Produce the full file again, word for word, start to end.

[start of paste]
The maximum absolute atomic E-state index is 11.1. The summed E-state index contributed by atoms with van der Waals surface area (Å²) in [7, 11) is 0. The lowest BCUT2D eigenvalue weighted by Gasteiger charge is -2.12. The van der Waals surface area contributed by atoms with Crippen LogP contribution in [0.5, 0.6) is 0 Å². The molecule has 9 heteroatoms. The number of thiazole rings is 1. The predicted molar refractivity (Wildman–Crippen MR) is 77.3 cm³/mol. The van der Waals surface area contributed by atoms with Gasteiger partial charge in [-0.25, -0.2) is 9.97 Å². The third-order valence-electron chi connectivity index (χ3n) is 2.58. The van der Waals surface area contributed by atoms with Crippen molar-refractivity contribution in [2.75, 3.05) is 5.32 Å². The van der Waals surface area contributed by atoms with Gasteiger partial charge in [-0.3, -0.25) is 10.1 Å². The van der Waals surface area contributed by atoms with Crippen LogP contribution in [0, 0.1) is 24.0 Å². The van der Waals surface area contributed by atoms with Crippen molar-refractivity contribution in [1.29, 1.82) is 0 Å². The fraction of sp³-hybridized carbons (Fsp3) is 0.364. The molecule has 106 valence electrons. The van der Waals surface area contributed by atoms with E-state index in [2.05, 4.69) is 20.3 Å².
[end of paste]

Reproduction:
The maximum absolute atomic E-state index is 11.1. The summed E-state index contributed by atoms with van der Waals surface area (Å²) in [7, 11) is 0. The lowest BCUT2D eigenvalue weighted by Gasteiger charge is -2.12. The van der Waals surface area contributed by atoms with Crippen LogP contribution in [0.5, 0.6) is 0 Å². The molecule has 9 heteroatoms. The number of thiazole rings is 1. The predicted molar refractivity (Wildman–Crippen MR) is 77.3 cm³/mol. The van der Waals surface area contributed by atoms with Gasteiger partial charge in [-0.25, -0.2) is 9.97 Å². The third-order valence-electron chi connectivity index (χ3n) is 2.58. The van der Waals surface area contributed by atoms with Crippen molar-refractivity contribution in [2.75, 3.05) is 5.32 Å². The van der Waals surface area contributed by atoms with Gasteiger partial charge in [-0.3, -0.25) is 10.1 Å². The van der Waals surface area contributed by atoms with Crippen LogP contribution in [0, 0.1) is 24.0 Å². The van der Waals surface area contributed by atoms with Crippen molar-refractivity contribution in [1.29, 1.82) is 0 Å². The fraction of sp³-hybridized carbons (Fsp3) is 0.364. The molecule has 106 valence electrons. The van der Waals surface area contributed by atoms with E-state index in [2.05, 4.69) is 20.3 Å².